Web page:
Most writing systems that use quotation marks would end the quote before the interruption to identify the speaker and then re-open them. If the text were marked up this way, then Glyssen would automatically split it into three parts and correctly assign the speaker and narrator to the corresponding parts. (However, because the reference text is not broken up that way, Glyssen won’t be able to match up all the parts automatically.) However, there are languages that do use this convention of allowing an interruption without actually marking it up with closing and opening quotation marks.
The correct thing to do in this case is to split the block manually by selecting the block and then clicking the split icon on the toolbar:
In the Split Block dialog box, do the following:
- Click the locations in the text where you want to split the block.
- Optionally, select the correct characters for each piece. (If you don’t do that here, you can do it afterwards in the Identify Speaking Parts dialog box).
- Click OK
In the Identify Speaking Parts dialog box, manually edit the reference text so that it corresponds to the vernacular blocks. You should end up with something like this:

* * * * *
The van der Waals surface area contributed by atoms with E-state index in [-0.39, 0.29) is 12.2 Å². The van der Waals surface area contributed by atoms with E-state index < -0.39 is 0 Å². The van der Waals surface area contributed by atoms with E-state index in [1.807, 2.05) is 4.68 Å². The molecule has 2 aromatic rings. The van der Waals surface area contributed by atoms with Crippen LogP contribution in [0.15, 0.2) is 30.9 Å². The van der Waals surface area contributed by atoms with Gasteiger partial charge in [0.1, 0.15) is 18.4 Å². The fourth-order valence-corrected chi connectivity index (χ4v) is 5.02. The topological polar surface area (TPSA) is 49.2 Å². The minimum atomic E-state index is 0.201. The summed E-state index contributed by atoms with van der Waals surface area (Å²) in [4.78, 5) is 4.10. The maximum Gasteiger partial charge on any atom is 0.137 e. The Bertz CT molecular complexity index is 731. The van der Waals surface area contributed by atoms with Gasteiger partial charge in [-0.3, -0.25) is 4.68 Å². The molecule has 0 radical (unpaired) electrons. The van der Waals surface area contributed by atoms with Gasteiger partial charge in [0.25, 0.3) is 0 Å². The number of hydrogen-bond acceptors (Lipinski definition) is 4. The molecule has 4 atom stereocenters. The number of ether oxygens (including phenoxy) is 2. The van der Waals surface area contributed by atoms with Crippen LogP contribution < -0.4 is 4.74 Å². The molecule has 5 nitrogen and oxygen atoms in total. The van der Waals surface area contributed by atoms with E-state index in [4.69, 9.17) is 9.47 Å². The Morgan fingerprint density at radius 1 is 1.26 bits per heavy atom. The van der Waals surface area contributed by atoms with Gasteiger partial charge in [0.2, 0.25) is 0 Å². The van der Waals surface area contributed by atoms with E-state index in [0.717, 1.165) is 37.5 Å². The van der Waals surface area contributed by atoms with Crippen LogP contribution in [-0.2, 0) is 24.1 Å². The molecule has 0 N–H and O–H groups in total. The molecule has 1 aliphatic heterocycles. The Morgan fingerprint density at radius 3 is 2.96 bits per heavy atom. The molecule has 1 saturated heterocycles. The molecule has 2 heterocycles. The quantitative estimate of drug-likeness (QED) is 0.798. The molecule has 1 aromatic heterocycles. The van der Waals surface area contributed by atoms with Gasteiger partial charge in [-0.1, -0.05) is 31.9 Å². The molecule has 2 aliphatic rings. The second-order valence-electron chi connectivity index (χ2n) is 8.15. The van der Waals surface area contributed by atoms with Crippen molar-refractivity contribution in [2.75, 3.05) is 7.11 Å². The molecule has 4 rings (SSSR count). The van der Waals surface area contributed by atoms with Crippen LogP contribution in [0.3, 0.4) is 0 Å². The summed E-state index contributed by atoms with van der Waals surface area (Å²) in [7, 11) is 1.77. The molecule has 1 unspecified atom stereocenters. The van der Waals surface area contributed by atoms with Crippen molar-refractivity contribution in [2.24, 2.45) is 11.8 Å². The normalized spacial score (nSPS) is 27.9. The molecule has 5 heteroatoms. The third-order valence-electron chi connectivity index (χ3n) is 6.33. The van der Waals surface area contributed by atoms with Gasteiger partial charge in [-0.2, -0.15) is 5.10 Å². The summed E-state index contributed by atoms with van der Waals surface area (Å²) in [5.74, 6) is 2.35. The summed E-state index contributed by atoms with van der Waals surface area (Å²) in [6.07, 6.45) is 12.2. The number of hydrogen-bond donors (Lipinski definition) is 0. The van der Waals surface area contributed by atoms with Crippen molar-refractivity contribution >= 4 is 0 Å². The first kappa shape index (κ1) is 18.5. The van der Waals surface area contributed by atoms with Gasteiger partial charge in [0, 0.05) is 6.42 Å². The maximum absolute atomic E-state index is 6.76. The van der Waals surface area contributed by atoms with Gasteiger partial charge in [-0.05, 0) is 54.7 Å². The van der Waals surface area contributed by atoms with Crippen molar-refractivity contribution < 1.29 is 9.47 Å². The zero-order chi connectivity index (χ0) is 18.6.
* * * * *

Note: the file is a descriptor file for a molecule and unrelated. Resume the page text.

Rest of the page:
In this case, since the reference text already contained the “Peter asked her”, it was easy enough to cut it and paste into the correct cell. However, if the vernacular text contains an extra “he said” that is not in the reference text at all, you will typically end up with a blank cell in the reference text, with the character set as narrator. Although you can click Apply in this case and leave it blank, it may not be so obvious later during recording or post-production what this block is (especially if the technicians assisting with these tasks do not speak the vernacular). Therefore, Glyssen provides the Insert “He said” button to quickly and easily insert the “he said” text into the blank reference text cell. (If the speaker were to be female, a group, or a person identified by name, as is the case in this example, you might want to edit it to say “she said”, “they said”, or “Peter said”, but this is not usually necessary.)
Note that the Insert “He said” button won’t do anything if the character is set to an actual biblical character (i.e., a “speaking part”). This is to help prevent mistakes, because it wouldn’t make sense to have Peter say, “he said.”